Dec. 16, 2011: New York Court Finds Iran Shared  Responsibility for 9/11 attacks. In a landmark decision, Judge George Daniels in Federal District Court in New York told 9/11 families in court on Thursday that he accepted "as true" the evidence they presented documenting Iran's material and direct involvement in the 9/11 plot. FDI president Kenneth R. Timmerman testified on behalf of the plaintiffs and served as lead investigator (read his affidavit here).

Dec. 15, 2011:
Amnesty International accuses regime of "killing spree." In a damning report released shortly before Christmas, Amnesty International said the Iranian regime has dramatically escalated capital punishment over the past 12 months into a "killing spree of staggering propertions." By its calculation, the Iranian regime executed some 600 people during the first 11 months of 2011, 81% of them - at least 488 people - for alleged drug offences. "To try to contain their immense drug problem, the Iranian authorities have carried out a killing spree of staggering proportions," said Amnesty International's Interim Middle East and North Africa Deputy Director Ann Harrison. Download the 44-page report here.

Nov. 18, 2011: Mohsen Rezai buries his son.
A massive funeral cortege in Tehran followed former IRGC commander Maj. Gen. Mohsen Rezai, as he buried his son, 35 -year old Ahmad Rezai, who appears to have been murdered in Dubai (see below).

The Dubai police have yet to elucidate the circumstances of Rezai's death in room 1823 of the Gloria Hotel. His body was found on Saturday, Nov. 11, after cleaning personnel had found the door locked for two days. The hotel, located near Dubai's famed J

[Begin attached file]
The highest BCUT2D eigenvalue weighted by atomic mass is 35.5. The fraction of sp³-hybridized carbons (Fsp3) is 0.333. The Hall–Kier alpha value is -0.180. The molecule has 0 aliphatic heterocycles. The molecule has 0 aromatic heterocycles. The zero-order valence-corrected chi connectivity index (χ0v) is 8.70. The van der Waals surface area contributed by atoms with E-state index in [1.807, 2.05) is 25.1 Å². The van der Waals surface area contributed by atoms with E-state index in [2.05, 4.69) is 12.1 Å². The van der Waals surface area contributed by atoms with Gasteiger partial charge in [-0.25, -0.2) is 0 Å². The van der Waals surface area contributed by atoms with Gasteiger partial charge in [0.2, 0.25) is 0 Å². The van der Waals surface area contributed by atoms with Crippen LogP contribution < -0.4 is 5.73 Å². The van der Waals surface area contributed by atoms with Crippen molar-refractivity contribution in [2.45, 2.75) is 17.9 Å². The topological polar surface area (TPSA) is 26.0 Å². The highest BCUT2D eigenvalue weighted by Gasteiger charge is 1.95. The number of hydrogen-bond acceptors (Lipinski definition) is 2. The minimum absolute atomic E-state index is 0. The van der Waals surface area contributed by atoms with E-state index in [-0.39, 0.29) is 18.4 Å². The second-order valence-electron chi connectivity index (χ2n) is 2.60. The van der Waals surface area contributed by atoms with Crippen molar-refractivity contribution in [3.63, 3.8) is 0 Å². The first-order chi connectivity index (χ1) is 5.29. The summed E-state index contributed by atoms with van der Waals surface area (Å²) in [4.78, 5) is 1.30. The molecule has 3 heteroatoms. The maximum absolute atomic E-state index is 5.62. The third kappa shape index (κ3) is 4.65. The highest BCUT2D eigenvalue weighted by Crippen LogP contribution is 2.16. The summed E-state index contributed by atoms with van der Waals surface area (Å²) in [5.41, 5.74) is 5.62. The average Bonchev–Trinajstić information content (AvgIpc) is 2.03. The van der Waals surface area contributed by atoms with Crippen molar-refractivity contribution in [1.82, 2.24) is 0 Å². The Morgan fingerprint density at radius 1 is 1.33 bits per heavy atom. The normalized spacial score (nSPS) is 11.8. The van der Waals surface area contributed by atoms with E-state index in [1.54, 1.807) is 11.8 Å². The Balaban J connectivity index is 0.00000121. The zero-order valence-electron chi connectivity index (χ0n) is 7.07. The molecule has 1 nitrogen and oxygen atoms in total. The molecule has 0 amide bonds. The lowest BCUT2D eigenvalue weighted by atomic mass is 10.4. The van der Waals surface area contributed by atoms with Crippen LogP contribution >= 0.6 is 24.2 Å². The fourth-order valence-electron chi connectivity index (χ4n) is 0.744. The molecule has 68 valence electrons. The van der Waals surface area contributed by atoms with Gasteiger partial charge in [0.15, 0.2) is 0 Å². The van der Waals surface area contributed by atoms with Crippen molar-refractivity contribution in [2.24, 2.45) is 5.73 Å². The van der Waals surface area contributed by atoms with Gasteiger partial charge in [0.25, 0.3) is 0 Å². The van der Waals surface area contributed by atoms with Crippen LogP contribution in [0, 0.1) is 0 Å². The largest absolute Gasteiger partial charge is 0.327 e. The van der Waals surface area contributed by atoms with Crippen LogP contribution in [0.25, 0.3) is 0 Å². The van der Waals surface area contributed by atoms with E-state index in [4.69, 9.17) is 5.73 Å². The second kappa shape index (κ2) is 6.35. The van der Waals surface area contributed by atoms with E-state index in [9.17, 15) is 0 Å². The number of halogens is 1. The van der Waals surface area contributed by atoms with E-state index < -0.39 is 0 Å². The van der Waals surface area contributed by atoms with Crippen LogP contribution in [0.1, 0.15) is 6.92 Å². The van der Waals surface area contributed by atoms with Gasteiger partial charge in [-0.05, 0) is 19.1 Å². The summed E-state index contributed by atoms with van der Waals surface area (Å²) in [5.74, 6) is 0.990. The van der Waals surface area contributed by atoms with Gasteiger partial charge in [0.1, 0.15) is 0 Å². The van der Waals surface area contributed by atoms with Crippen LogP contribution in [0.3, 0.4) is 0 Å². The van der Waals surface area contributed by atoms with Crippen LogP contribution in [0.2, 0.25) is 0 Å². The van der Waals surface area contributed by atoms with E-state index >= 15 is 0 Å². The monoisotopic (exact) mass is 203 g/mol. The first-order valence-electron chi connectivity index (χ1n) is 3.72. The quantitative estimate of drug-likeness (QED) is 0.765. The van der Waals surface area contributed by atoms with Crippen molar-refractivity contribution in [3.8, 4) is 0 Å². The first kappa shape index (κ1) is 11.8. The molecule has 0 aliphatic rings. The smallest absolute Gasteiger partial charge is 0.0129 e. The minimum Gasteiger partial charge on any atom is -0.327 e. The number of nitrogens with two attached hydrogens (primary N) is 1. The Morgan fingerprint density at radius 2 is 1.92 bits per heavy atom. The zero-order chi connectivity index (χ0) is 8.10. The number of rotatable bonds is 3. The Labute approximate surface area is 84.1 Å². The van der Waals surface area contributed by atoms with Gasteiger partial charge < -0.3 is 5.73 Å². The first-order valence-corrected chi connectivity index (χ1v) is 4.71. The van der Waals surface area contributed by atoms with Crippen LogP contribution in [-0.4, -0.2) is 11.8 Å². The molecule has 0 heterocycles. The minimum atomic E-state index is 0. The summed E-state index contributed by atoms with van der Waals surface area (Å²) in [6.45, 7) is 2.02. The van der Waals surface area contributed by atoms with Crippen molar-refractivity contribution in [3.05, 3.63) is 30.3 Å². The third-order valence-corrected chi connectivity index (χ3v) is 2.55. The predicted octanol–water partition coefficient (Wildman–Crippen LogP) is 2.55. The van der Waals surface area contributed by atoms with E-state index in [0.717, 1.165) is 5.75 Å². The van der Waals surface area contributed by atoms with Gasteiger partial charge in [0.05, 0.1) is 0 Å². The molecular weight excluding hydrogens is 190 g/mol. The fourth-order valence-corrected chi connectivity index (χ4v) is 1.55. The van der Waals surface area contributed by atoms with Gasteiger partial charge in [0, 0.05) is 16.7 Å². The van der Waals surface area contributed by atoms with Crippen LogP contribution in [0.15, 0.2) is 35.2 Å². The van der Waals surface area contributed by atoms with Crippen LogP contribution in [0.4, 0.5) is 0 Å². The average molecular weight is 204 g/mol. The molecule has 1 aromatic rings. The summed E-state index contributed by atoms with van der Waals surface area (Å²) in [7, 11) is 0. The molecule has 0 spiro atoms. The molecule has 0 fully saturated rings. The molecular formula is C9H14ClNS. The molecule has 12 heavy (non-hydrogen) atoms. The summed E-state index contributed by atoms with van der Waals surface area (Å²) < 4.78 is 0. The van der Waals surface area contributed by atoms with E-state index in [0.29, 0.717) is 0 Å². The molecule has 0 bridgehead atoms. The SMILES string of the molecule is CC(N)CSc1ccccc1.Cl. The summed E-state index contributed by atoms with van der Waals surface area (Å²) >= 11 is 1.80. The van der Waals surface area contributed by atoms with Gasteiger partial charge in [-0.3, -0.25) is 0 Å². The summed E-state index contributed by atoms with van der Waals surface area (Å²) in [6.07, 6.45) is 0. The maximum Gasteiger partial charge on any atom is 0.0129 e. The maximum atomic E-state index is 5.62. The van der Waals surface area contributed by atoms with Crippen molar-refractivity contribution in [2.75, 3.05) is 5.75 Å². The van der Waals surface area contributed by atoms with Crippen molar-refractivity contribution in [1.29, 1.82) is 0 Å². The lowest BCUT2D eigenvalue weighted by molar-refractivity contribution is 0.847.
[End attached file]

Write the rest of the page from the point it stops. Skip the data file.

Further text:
umeira beaches and the Jumeira Palm resort,  is frequented by Russian and Iranian tourists.

The elder Rezai appears to be looking over his shoulder as rumors continue to circulate that his son was murdered, perhaps by thugs hired by a rival gang within the IRGC.

More pictures from the funeral are here, here, and here.


Photos from Ahmad's latest trip to Mecca with his father earlier this year are here.

Nov. 16, 2011: Iran's Thugocracy strikes again.
Read the inside story of Ahmad Rezai's murder in Dubai, the truth behind the allegations made against him by the regime and by misinformed news accounts, from FDI president Kenneth Timmerman in today's Frontpage magazine.

Nov. 13, 2011: Son of former IRGC commander murdered in Dubai.
Police in Dubai and the Associated Press are trying to claim that Ahmad Rezai's death was a suicide, but even the office of the Supreme Leader today acknowledged that Ahmad Rezai, 35, was murdered in the Gloria Hotel in Dubai today. The initial police report quoted by the AP claims he was found with a slit wrist, but Iranian websites and Rezai's father's Tabnak website say that he was found dead under "suspicious circumstances," apparently electrocuted.

The regime had good cause to murder the younger Rezai, who initially fled to the United States in 1998 and denounced the regime and its ongoing assassination campaign against Iranian dissidents. An American citizen, Ahmad Rezai has a daughter in the United States, and has tried repeatedly to travel to Iran to visit his family, but has been turned back several times and threatened with arrest. According to an unconfirmed report, he was escorted back to Dubai earlier today by two Quds force officers, shortly before he was murdered.

FDI salutes the courage of Ahmad Rezai and will investigate those responsible for his murder and expose them as more information becomes available.

Nov. 7, 2011: Hillary's Iran advisors on "meddling" in Iran politics.